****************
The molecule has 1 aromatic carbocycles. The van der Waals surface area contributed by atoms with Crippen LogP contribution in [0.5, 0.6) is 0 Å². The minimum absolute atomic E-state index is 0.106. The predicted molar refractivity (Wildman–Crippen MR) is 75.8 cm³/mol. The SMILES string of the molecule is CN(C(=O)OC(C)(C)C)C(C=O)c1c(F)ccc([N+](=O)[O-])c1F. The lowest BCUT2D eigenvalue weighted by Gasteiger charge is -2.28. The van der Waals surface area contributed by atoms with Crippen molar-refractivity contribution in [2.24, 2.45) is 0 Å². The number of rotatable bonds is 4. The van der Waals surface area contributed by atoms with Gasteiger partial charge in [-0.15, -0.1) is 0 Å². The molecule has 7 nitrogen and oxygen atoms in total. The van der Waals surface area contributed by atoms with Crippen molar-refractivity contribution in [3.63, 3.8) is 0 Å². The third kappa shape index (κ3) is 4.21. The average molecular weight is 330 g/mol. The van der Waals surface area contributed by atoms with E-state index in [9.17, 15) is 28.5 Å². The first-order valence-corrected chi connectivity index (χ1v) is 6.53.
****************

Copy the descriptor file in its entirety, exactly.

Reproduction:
The molecule has 1 aromatic carbocycles. The van der Waals surface area contributed by atoms with Crippen LogP contribution in [0.5, 0.6) is 0 Å². The minimum absolute atomic E-state index is 0.106. The predicted molar refractivity (Wildman–Crippen MR) is 75.8 cm³/mol. The SMILES string of the molecule is CN(C(=O)OC(C)(C)C)C(C=O)c1c(F)ccc([N+](=O)[O-])c1F. The lowest BCUT2D eigenvalue weighted by Gasteiger charge is -2.28. The van der Waals surface area contributed by atoms with Crippen molar-refractivity contribution in [2.24, 2.45) is 0 Å². The number of rotatable bonds is 4. The van der Waals surface area contributed by atoms with Gasteiger partial charge in [-0.15, -0.1) is 0 Å². The molecule has 7 nitrogen and oxygen atoms in total. The van der Waals surface area contributed by atoms with Crippen molar-refractivity contribution in [3.63, 3.8) is 0 Å². The third kappa shape index (κ3) is 4.21. The average molecular weight is 330 g/mol. The van der Waals surface area contributed by atoms with E-state index in [9.17, 15) is 28.5 Å². The first-order valence-corrected chi connectivity index (χ1v) is 6.53.